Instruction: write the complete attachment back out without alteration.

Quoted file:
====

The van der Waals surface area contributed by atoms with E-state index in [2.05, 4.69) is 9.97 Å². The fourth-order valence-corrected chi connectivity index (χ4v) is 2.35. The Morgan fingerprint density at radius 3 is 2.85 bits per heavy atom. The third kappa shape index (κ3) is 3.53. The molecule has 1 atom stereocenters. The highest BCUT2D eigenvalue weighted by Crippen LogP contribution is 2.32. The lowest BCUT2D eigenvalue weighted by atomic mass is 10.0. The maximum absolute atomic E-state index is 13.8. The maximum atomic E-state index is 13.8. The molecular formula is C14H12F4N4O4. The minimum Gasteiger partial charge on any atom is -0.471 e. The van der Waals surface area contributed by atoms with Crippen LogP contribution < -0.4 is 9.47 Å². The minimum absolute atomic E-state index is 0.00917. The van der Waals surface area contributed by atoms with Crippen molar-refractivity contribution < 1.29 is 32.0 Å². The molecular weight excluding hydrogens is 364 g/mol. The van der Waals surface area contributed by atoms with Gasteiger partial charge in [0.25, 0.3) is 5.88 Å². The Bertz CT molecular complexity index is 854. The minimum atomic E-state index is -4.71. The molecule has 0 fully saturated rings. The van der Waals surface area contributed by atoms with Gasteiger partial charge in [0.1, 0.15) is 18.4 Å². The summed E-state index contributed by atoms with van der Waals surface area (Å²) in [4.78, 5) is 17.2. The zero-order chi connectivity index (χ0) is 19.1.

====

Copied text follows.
The van der Waals surface area contributed by atoms with E-state index in [2.05, 4.69) is 9.97 Å². The fourth-order valence-corrected chi connectivity index (χ4v) is 2.35. The Morgan fingerprint density at radius 3 is 2.85 bits per heavy atom. The third kappa shape index (κ3) is 3.53. The molecule has 1 atom stereocenters. The highest BCUT2D eigenvalue weighted by Crippen LogP contribution is 2.32. The lowest BCUT2D eigenvalue weighted by atomic mass is 10.0. The maximum absolute atomic E-state index is 13.8. The maximum atomic E-state index is 13.8. The molecular formula is C14H12F4N4O4. The minimum Gasteiger partial charge on any atom is -0.471 e. The van der Waals surface area contributed by atoms with Crippen LogP contribution < -0.4 is 9.47 Å². The minimum absolute atomic E-state index is 0.00917. The van der Waals surface area contributed by atoms with Crippen molar-refractivity contribution < 1.29 is 32.0 Å². The molecular weight excluding hydrogens is 364 g/mol. The van der Waals surface area contributed by atoms with Gasteiger partial charge in [0.25, 0.3) is 5.88 Å². The Bertz CT molecular complexity index is 854. The minimum atomic E-state index is -4.71. The molecule has 0 fully saturated rings. The van der Waals surface area contributed by atoms with Gasteiger partial charge in [0.1, 0.15) is 18.4 Å². The summed E-state index contributed by atoms with van der Waals surface area (Å²) in [4.78, 5) is 17.2. The zero-order chi connectivity index (χ0) is 19.1.